• Welcome!
    |
    ||
    Logout|My Dashboard
  • July 27, 2014

Talking Points: Nuggets to Lessen The Fear of Public Speaking - Ladue News: Business & Wealth

Talking Points: Nuggets to Lessen The Fear of Public Speaking

Print
Font Size:
Default font size
Larger font size

Posted: Thursday, April 25, 2013 12:00 pm

As I’ve stated in previous columns, speaking opportunities are business, career and leadership opportunities. No one ever challenges that statement. Why would they?

Unfortunately, the fear of public speaking holds many back from taking and making those speaking opportunities. My coaching clients often mention this. The last two columns explored two elements contributing to this fear: Why and The What Ifs?

This feature is the first of several articles looking at ‘nuggets’ to lessen that fear, things I have discovered through research and working with individuals and students I teach. We don’t want to completely rid ourselves of the fear of public speaking. Take that nervous energy and funnel it into your delivery! A presentation without energy is b-o-r-i-n-g! (Have you ever sat through a boring presentation? Don’t give one!)

Nugget No. 1

Never—I mean, never—tell your audience you fear public speaking. I have seen great presentations almost ruined when the speaker starts their talk by saying, “I hate this. I’m nervous. I can’t stand public speaking.” Don’t do that!

Here’s why:

• It could become a self-fulfilling prophecy! Talking like that could make the worst come true. No negative self-talk!

• The audience will look for an indication of you being nervous. They’ll be watching for knees knocking, forehead sweating and will scrutinize your message for mistakes—and those searching eyes could raise your anxiety.

• It makes the audience feel uneasy. The point of making a presentation is having your audience get it. They’ll be distracted from your message because you told them you’re uneasy delivering your talk.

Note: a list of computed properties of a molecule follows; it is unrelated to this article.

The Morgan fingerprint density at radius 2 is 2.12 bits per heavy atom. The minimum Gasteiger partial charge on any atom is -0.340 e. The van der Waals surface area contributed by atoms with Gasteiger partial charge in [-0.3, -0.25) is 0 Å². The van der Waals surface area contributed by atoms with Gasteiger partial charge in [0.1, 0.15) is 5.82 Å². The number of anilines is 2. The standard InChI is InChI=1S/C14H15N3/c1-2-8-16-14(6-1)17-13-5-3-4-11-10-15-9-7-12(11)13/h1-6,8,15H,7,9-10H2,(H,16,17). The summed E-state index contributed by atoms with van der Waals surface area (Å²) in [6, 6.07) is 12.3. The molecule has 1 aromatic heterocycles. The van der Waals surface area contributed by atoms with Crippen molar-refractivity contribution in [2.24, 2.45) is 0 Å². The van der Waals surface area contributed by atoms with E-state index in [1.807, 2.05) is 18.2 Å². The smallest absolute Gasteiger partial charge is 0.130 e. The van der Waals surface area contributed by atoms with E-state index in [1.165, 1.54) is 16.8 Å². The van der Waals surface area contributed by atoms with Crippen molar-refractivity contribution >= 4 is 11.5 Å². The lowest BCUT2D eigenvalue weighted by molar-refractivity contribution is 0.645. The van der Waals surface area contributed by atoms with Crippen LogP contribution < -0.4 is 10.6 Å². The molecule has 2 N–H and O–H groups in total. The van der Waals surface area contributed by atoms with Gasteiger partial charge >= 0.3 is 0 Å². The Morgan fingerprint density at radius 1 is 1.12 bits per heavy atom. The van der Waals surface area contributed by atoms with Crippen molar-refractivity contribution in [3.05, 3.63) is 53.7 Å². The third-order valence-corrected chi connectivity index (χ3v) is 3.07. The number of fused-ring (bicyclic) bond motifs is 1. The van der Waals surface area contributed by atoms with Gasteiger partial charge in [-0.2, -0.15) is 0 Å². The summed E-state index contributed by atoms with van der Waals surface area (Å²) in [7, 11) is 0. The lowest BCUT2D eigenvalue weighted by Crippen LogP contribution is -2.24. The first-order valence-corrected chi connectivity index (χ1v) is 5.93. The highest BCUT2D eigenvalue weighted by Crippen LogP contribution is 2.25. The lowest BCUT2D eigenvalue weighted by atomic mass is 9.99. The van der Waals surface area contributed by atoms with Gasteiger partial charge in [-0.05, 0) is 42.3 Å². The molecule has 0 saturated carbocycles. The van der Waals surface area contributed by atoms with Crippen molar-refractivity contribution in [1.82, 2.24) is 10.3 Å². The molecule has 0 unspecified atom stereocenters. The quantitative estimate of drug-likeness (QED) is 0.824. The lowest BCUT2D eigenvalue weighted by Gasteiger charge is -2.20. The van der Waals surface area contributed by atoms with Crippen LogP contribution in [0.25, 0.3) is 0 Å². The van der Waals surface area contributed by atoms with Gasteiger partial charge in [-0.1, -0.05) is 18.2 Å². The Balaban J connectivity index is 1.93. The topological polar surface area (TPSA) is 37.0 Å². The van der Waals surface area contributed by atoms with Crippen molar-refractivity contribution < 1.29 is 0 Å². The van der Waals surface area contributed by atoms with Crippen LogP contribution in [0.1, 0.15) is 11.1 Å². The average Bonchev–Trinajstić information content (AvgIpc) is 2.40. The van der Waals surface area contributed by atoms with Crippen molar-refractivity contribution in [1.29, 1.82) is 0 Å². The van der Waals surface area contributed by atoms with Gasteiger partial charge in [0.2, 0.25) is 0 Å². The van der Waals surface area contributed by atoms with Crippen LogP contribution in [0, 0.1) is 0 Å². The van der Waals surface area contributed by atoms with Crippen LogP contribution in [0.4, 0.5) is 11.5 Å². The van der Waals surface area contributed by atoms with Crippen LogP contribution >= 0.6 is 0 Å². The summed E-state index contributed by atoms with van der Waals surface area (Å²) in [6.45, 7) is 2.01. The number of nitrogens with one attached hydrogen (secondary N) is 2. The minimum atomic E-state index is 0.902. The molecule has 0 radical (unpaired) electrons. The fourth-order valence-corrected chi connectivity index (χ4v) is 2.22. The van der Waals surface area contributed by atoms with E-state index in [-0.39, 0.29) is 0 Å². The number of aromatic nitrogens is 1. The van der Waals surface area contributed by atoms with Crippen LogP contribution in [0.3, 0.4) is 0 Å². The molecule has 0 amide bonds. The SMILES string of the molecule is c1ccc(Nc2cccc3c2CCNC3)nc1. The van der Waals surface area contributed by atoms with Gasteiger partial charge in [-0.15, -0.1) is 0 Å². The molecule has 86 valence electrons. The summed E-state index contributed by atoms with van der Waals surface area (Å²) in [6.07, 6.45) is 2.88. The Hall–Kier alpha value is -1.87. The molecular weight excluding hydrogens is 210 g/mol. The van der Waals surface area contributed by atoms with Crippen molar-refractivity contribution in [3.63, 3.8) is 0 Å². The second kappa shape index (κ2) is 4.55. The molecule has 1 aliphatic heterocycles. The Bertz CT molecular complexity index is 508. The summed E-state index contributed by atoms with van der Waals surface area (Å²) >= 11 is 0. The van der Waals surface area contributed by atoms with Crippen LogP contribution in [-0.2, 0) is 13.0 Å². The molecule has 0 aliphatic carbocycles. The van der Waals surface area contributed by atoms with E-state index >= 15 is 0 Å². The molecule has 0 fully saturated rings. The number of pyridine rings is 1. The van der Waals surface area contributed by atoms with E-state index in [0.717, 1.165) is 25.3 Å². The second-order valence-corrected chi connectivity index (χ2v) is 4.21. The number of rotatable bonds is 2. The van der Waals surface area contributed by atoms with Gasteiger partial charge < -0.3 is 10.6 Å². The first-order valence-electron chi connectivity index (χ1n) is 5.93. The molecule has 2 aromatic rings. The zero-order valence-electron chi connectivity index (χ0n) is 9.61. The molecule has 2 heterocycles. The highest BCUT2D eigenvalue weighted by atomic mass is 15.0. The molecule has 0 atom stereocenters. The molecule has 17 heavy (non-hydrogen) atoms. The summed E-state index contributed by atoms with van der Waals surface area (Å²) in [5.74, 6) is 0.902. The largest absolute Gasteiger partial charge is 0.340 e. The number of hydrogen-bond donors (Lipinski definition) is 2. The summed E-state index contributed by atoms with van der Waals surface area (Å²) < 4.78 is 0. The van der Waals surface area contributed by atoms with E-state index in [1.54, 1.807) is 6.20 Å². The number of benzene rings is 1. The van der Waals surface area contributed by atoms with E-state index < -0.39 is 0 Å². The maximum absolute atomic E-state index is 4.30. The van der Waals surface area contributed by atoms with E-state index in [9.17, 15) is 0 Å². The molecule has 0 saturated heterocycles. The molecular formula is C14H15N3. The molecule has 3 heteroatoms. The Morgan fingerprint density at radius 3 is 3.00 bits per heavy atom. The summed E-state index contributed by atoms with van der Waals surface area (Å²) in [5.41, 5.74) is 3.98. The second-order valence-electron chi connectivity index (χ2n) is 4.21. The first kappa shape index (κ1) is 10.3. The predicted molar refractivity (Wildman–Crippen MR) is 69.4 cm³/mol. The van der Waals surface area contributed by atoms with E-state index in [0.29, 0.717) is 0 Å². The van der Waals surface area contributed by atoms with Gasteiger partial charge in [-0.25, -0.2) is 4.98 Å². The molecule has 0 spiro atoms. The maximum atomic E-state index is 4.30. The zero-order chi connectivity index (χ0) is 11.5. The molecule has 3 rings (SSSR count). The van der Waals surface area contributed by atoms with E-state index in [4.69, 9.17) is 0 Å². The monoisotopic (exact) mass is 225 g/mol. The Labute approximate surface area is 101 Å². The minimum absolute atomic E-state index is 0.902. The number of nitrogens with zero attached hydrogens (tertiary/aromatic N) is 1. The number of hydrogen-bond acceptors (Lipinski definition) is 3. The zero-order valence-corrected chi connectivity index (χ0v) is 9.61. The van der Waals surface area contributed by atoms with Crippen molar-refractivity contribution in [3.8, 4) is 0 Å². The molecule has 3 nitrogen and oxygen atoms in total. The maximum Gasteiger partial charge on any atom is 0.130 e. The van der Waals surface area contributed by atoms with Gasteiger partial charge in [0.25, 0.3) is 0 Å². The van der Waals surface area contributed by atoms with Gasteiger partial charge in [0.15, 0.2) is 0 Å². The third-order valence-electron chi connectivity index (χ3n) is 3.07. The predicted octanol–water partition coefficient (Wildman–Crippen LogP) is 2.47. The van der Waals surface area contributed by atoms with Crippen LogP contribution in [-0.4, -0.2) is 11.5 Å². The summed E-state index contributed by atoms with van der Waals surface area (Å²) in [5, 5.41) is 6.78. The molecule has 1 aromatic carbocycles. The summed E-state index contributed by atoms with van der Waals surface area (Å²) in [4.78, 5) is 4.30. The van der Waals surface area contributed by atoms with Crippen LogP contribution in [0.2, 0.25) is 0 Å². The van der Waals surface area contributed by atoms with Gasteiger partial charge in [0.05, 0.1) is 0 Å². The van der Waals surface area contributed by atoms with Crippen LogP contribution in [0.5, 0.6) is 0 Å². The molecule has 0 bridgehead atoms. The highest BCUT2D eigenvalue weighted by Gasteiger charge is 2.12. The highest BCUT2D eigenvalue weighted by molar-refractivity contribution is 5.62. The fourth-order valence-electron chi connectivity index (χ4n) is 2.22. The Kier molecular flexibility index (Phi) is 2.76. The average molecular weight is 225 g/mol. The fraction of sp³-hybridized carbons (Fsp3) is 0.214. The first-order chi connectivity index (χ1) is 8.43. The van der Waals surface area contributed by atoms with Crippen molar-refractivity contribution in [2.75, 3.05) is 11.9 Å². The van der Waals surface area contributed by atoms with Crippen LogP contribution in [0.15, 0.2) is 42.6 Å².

Nugget No. 2

Arrive early and meet and greet. I try to be the first to arrive at a venue where I’ll be a speaker. I want to greet each person as they arrive.

Work the room, shake their hands and thank them for coming to the event. It is amazing how much easier it is to speak before people you’ve just met and greeted. This nugget is huge!

Nugget No. 3

Name Tags—insist on them! Large print is best. First names only are fine. The important thing is that they can easily be read without having to be inches from the tag.

Find out, in advance, if the audience will have name tags provided. If not, bring your own and a couple fine-point Sharpies. (I always have a supply with me.)

Name tags reach out and pull individuals in. They close the gap between people and make the meet and greet a whole lot easier! Members of the audience also will appreciate them for their own introductions to other attendees. (Most people have a tough time remembering names.)

Nugget No. 4

Write your own introduction. The introduction is an integral part of the presentation, and should be written by the speaker and presented by the emcee as if he or she wrote it.

No one cares who you married, how many kids you have, and that collecting stamps is your hobby. Your introduction should be the equivalent of the king’s trumpeters announcing His Highness is about to arrive. The audience should be pumped and primed for you to speak!

Your introduction should answer three questions: Why this subject? Why this speaker? Why now?

When composing your introduction, don’t be modest! It’s an opportunity to have a third party—the emcee—tell the audience great things about the upcoming presenter--you!

Nugget No. 5

Know your subject. There is a ‘confidence in your competence’ that comes from knowing your topic well. This is a huge anxiety reducer.

That knowledge of your subject is continuing effort. Have a plan for keeping abreast of the latest information on your topic. Read and listen to views on the subject you may not share with the writer or speaker. Getting out of your comfort zone expands it and increases your expertise.

In the next column, we’ll look at more ‘nuggets.’ Till then, make your next presentation NO SWEAT!

Editor's Note: Speaker, author and presentation coach Fred Miller’s first book is NO SWEAT Public Speaking! Businesses and individuals hire him to improve their public speaking and presentation skills. NoSweatPublicSpeaking.com.

More about

More about

More about

----- GET CONNECTED WITH LN -----

Enter your email address below to signup for our mailing list.

Featured Events